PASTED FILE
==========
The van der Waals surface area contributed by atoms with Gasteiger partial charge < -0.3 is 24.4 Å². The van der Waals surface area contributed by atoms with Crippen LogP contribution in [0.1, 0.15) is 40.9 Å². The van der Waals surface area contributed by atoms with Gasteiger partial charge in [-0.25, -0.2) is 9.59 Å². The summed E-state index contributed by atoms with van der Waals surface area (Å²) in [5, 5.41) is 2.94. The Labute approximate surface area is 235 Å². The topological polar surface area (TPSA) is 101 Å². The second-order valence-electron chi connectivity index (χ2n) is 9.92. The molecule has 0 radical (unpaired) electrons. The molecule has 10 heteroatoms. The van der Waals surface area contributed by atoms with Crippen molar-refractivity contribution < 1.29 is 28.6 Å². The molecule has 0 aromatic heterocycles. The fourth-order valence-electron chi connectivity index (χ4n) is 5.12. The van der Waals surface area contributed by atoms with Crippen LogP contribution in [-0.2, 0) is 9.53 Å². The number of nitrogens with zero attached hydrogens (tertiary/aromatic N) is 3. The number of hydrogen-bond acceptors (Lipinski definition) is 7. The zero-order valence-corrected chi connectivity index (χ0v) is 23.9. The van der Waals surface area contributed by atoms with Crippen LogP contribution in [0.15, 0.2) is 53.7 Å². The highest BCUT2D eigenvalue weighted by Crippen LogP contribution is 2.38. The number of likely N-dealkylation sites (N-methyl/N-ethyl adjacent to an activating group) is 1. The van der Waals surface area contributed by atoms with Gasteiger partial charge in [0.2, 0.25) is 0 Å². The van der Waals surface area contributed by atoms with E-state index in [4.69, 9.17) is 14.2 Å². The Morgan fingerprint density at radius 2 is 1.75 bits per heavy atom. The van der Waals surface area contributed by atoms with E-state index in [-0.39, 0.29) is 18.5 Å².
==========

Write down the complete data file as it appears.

The van der Waals surface area contributed by atoms with Gasteiger partial charge < -0.3 is 24.4 Å². The van der Waals surface area contributed by atoms with Crippen LogP contribution in [0.1, 0.15) is 40.9 Å². The van der Waals surface area contributed by atoms with Gasteiger partial charge in [-0.25, -0.2) is 9.59 Å². The summed E-state index contributed by atoms with van der Waals surface area (Å²) in [5, 5.41) is 2.94. The Labute approximate surface area is 235 Å². The topological polar surface area (TPSA) is 101 Å². The second-order valence-electron chi connectivity index (χ2n) is 9.92. The molecule has 0 radical (unpaired) electrons. The molecule has 10 heteroatoms. The van der Waals surface area contributed by atoms with Crippen molar-refractivity contribution < 1.29 is 28.6 Å². The molecule has 0 aromatic heterocycles. The fourth-order valence-electron chi connectivity index (χ4n) is 5.12. The van der Waals surface area contributed by atoms with Crippen LogP contribution in [-0.2, 0) is 9.53 Å². The number of nitrogens with zero attached hydrogens (tertiary/aromatic N) is 3. The number of hydrogen-bond acceptors (Lipinski definition) is 7. The zero-order valence-corrected chi connectivity index (χ0v) is 23.9. The van der Waals surface area contributed by atoms with Crippen LogP contribution in [0.15, 0.2) is 53.7 Å². The highest BCUT2D eigenvalue weighted by Crippen LogP contribution is 2.38. The number of likely N-dealkylation sites (N-methyl/N-ethyl adjacent to an activating group) is 1. The van der Waals surface area contributed by atoms with Gasteiger partial charge in [0.2, 0.25) is 0 Å². The van der Waals surface area contributed by atoms with E-state index in [4.69, 9.17) is 14.2 Å². The Morgan fingerprint density at radius 2 is 1.75 bits per heavy atom. The van der Waals surface area contributed by atoms with E-state index in [-0.39, 0.29) is 18.5 Å².